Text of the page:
Ever since the NFL went to a four-division format in 2002 where Wild Card teams are no longer able to host playoff games, winning your division has become almost mandatory in hoping to reach the Super Bowl. However, the 2005 Steelers, 2007 Giants and 2010 Packers have each managed to win the Super Bowl without doing so. While NFC teams still have a chance to accomplish this task again in 2011, it's almost impossible to expect an AFC team to do the same.
Very few people expected the 2010 Jets to even reach the AFC Championship Game when they begin their playoff run last season. In order to do so, the Jets had to accomplish a Boston Red Sox down 3-0 to the Yankees in 2004 type miracle. While they got by Manning and Brady, Roethlisberger and the Steelers stopped the team from making their first visit to the Super Bowl since the NFL merger. While nothing is impossible, getting to the Super Bowl in the AFC without winning your division is about as close as you can get.
Let's examine that even closer by looking at the previous teams who won three road playoff games to reach the Super Bowl in this span. The 2005 Steelers did not defeat any previous Super Bowl winning QBs on their way to Super Bowl XL. Nor did the 2010 Packers. Only the 2007 Giants in defeating Brett Favre and the Packers in the NFC Championship game, needed to defeat a team that had won a Super Bowl previously with their starting QB, and Favre was the only remaining member of the Packers XXXI championship team on that roster.
There is no doubt about the talent level that is on the Jets right now. If the Jets were in any other division in the NFL with the exception of the AFC North, they would be likely favorites to win the division. However, it just so happens that they are in the division with the best team in the NFL. That's not to say the Jets aren't as good or even better than New England. Defensively, they take a back seat to no one, and they always excel on Special Teams with Mike Westoff leading them. Then there is the offense...and in that shines the major difference between the Patriots and the Jets.
While Rex Ryan and his crew have shown the ability to confuse and frustrate Brady, they need to show they can continue that against the rest of the league. Until Mark Sanchez actually takes the steps that everyone on the Jets coaching staff and most in the New York media seem to think he has already done, you will see the Jets visiting either San Diego, New England, Pittsburgh, Baltimore or Indianapolis (again, assuming Manning is healthy and another team doesn't dethrone them in the AFC South) on Wild Card weekend, if they in fact reach the postseason. I can hear Jets fans everywhere shouting me down. Here are the reasons why.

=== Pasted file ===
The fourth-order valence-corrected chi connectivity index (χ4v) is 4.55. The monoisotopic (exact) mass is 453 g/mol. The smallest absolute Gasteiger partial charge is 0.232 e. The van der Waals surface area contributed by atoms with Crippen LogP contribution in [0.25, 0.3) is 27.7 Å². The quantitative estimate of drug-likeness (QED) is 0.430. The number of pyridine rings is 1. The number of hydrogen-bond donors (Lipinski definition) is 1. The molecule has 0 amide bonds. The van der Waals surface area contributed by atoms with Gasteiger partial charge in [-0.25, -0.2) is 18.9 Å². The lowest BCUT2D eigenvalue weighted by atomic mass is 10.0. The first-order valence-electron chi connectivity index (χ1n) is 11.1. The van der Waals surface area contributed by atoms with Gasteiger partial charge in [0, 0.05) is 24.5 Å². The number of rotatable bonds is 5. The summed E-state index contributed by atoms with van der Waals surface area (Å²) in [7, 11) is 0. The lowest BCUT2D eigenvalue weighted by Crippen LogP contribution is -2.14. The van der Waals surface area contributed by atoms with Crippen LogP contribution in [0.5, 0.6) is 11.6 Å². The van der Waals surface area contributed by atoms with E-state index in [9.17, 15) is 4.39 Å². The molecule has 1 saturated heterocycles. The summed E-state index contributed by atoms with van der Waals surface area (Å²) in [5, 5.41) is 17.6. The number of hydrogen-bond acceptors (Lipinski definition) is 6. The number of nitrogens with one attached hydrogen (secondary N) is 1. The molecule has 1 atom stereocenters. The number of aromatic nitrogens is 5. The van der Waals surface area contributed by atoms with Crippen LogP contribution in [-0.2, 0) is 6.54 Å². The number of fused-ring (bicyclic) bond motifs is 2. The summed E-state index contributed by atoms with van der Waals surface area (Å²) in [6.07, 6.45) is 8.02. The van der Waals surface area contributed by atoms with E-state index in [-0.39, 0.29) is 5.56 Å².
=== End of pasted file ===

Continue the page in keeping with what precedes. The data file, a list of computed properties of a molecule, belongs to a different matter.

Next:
Looking at Sanchez's performance last season, the biggest improvement he made was his ability to lead the Jets back in the fourth quarter. In wins over the Broncos, Lions, Browns, Texans and Steelers, the Jets trailed or were tied in the final quarter. Sanchez had zero fourth quarter comebacks or game-winning drives in 2009. However, in losses to the Ravens, Packers and Dolphins, all at home, Sanchez failed to put the Jets in the end zone. Against the Patriots at home and Dolphins and Bills on the road in weeks 2-4, Sanchez was masterful, throwing eight TDs and zero INT in leading the Jets to three straight wins. However, Sanchez threw just nine TD and 13 INT the remaining 11 games he played in (he sat in Week 17 against the Bills), so while he has the ability to play at a high level, I fail to see where it's written in stone that he has matured past that inconsistency.
It seems too simple to say that the Jets success in 2011 rides solely on Sanchez, but when you consider the QB of the team that Jets have to be better than, it becomes obvious. While it's unfair for any QB to be compared to Tom Brady, Sanchez and the Jets know that they have to be just that good to get where Rex Ryan insists they are going. While winning four road playoff games in the last two seasons is definitely impressive, the reasons why the Jets had to win those road playoff games is because they failed to be consistent enough over the course of the regular season. It's hard to win road playoff games when you win your division every year. Saying that, Brady and the Pats have now lost three straight playoff games starting with Super Bowl XLII, including the last two at home, but like I said earlier, on a one game basis, the Jets have proven they can match the Patriots. Rex Ryan has proven he can match wits with Bill Bellichick, and yes, even Sanchez has proven he can match Brady, but one game does not a division winner make.
Simply put, until the Jets show the Patriots consistency over a 17-week season, making the Super Bowl by winning on the road against three (most likely) Super Bowl winning QBs, is just too tough to ask the Jets to do. Consider this, the last time the Patriots lost a regular season home game with Brady at the helm, George Bush still had two years left as President. The housing bubble had yet to burst. The Mets tied for the most wins in baseball. Eric Mangini was known as "Man-genious." That was on November 12, 2006 when Mangini, Chad Pennington and the Jets defeated Brady and the Pats 17-14.
This is a big season for the Jets franchise. While I believe the Jets have the ability to develop, they type of consistency that can lead to a division title, home playoff games and the Super Bowl, hearing guarantees from Rex Ryan and praises from the entire coaching staff about Sanchez and his maturity entering his third season aren't enough to convince me. Believing + Seeing = AFC East crown. Believing + Ability = unknown.